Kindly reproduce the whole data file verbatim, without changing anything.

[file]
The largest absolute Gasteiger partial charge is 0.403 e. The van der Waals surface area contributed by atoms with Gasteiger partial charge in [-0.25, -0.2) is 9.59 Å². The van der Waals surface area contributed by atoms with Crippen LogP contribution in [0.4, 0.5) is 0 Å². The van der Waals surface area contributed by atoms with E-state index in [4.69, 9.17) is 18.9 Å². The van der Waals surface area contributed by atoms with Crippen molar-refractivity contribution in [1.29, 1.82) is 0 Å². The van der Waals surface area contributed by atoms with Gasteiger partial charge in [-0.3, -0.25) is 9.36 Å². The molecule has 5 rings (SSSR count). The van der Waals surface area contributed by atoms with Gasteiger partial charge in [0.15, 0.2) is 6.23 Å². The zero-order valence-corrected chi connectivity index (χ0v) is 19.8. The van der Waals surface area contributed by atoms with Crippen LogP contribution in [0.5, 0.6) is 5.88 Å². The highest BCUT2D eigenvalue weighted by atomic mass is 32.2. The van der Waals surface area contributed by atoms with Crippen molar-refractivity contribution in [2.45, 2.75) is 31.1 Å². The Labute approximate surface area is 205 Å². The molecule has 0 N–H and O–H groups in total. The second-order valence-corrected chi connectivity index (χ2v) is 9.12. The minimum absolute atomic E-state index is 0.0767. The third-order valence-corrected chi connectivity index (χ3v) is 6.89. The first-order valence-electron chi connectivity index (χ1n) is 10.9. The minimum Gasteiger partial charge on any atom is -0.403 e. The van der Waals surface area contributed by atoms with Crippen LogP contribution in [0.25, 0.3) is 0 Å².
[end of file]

The largest absolute Gasteiger partial charge is 0.403 e. The van der Waals surface area contributed by atoms with Gasteiger partial charge in [-0.25, -0.2) is 9.59 Å². The van der Waals surface area contributed by atoms with Crippen LogP contribution in [0.4, 0.5) is 0 Å². The van der Waals surface area contributed by atoms with E-state index in [4.69, 9.17) is 18.9 Å². The van der Waals surface area contributed by atoms with Crippen molar-refractivity contribution in [1.29, 1.82) is 0 Å². The van der Waals surface area contributed by atoms with Gasteiger partial charge in [-0.3, -0.25) is 9.36 Å². The molecule has 5 rings (SSSR count). The van der Waals surface area contributed by atoms with Gasteiger partial charge in [0.15, 0.2) is 6.23 Å². The zero-order valence-corrected chi connectivity index (χ0v) is 19.8. The van der Waals surface area contributed by atoms with Crippen LogP contribution in [0.5, 0.6) is 5.88 Å². The highest BCUT2D eigenvalue weighted by atomic mass is 32.2. The van der Waals surface area contributed by atoms with Crippen molar-refractivity contribution in [2.45, 2.75) is 31.1 Å². The Labute approximate surface area is 205 Å². The molecule has 0 N–H and O–H groups in total. The second-order valence-corrected chi connectivity index (χ2v) is 9.12. The minimum absolute atomic E-state index is 0.0767. The third-order valence-corrected chi connectivity index (χ3v) is 6.89. The first-order valence-electron chi connectivity index (χ1n) is 10.9. The minimum Gasteiger partial charge on any atom is -0.403 e. The van der Waals surface area contributed by atoms with Crippen LogP contribution in [0.25, 0.3) is 0 Å².